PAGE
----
The original Kirby/Lee origin story appears to have been based on the opening sequences of The Amazing Colossal Man (1957) as well as The Beast of Yucca Flats (1961), although Kirby and Lee both cite that Frankenstein as the primary influence. After a somewhat shaky start, by the late 1960's the Hulk, speaking Broken English and expressing the repressed rage of adolescent males everywhere, had become an iconic figure. 

The Hulk is the most overtly anti-establishment of mainstream superheroes, and he is frequently shown facing off against that most American of institutions, the US military. This puts him in stark contrast with most of his peers, especially Superman, who the German-born psychiatrist Dr. Fredric Wertham characterized as fascist.

Muscle Beach Party, featuring a platoon of body builders led by Don Rickles, is released by American International Pictures. Starring Frankie Avalon and Anette Funicello, the film attempts to market the the body-building fetish alongside the adolescent bikini obsession. The opus also features future Mission: Impossible star Peter Lupus.

Austrian body builder Arnold Schwarzenegger emigrates to the USA. 

James George Janos, later known as Jesse the Body Ventura, joins the US Navy. He serves as a member of an Underwater Demolition Team until leaving the service in 1975. 

Hercules in New York, starring Arnold Schwarzenegger as the titular demi-god, is released to theaters. Schwarzenegger, however, is originally billed as Arnold Strong, and his voice is dubbed. Mostly remembered for being unintentionally hilarious, the film in retrospect is the beginning of an auspicious career in the Cinema Fantastique.

Mattel Toy Company, makers of the bullet-breasted/wasp-wasted Barbie Doll, creates Big Jim, a body-builder doll for boys. Big Jim came dressed in gym shorts and no shirt, and the muscles of his rubber arms were rigged to expand when flexed. Big Jim later morphed from jock to fireman, then later into a kind of spyfi superhero.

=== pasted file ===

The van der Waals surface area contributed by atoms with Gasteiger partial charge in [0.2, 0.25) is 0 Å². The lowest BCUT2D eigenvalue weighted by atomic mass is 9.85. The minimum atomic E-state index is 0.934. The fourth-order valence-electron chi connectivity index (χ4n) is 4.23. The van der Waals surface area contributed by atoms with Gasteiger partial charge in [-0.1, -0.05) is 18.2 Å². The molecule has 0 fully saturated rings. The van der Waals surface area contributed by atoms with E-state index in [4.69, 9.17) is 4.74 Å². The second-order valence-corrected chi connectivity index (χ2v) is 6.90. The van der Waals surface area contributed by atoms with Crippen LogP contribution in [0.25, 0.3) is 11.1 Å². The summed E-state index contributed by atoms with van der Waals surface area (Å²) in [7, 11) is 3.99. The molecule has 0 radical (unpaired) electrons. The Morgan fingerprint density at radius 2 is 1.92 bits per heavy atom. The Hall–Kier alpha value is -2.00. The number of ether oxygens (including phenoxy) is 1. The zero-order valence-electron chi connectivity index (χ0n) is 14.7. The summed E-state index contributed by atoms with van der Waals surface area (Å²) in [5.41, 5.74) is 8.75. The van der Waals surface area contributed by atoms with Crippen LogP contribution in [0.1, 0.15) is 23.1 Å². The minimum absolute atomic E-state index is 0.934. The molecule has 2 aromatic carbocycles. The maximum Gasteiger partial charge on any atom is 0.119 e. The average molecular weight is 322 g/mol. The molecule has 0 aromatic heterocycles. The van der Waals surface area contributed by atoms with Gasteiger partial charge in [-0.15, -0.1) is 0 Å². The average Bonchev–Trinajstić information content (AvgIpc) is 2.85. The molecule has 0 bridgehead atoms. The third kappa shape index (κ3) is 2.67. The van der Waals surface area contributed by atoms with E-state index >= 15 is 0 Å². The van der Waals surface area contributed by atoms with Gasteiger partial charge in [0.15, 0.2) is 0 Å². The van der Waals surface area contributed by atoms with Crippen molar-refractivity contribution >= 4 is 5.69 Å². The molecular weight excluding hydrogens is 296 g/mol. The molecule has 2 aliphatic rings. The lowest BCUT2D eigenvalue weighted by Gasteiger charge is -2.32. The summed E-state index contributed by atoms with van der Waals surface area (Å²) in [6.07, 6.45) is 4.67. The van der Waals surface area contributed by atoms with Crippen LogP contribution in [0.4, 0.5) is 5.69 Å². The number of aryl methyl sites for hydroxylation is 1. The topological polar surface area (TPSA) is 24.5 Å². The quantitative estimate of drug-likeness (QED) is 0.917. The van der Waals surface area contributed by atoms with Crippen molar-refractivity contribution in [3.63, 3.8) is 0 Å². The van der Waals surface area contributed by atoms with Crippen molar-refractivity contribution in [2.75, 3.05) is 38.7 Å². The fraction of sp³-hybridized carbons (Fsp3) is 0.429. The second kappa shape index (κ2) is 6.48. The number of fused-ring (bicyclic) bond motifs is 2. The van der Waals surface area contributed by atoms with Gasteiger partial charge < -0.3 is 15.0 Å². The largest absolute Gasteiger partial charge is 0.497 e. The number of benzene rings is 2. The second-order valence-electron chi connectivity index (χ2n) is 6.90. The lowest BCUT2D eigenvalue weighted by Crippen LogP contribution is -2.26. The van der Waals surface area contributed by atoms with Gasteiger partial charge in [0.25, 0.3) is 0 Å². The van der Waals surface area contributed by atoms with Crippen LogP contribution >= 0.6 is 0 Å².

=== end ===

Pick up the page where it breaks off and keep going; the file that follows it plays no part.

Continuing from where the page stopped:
The Rocky Horror Picture Show is released. Although initially a box-office flop, by the late 1970's it becomes a cult hit at midnight showings. The title character, Rocky Horror, is a man-made muscle man, played by body builder Peter Hinwood, referred to in the film as a  "triumph of [the] will." This is a reference to the infamous Nazi propaganda film Triumph of the Will (1935), made by Leni Riefenstahl: Rocky's light blonde hair and muscular physique embodies the Nazis' Aryan Übermensch ideal.  The song "[In Just Seven Days] I Can Make You A Man" is a reference to the Charles Atlas muscle ads from old comic books.

Also in 1975: 
Sylvester Stallone appears in the Roger Corman exploitation classic, Death Race 2000. The muscular thespian would later grace such films as Demolition Man and Judge Dredd, and his Rocky series would launch the careers of Carl Weathers, Mr. T, and Dolph Lundgren. 

The documentary Pumping Iron premieres. The title soon becomes a mainstream catch-phrase, and Arnold Schwarzenegger at last begins his long, steady climb toward destiny.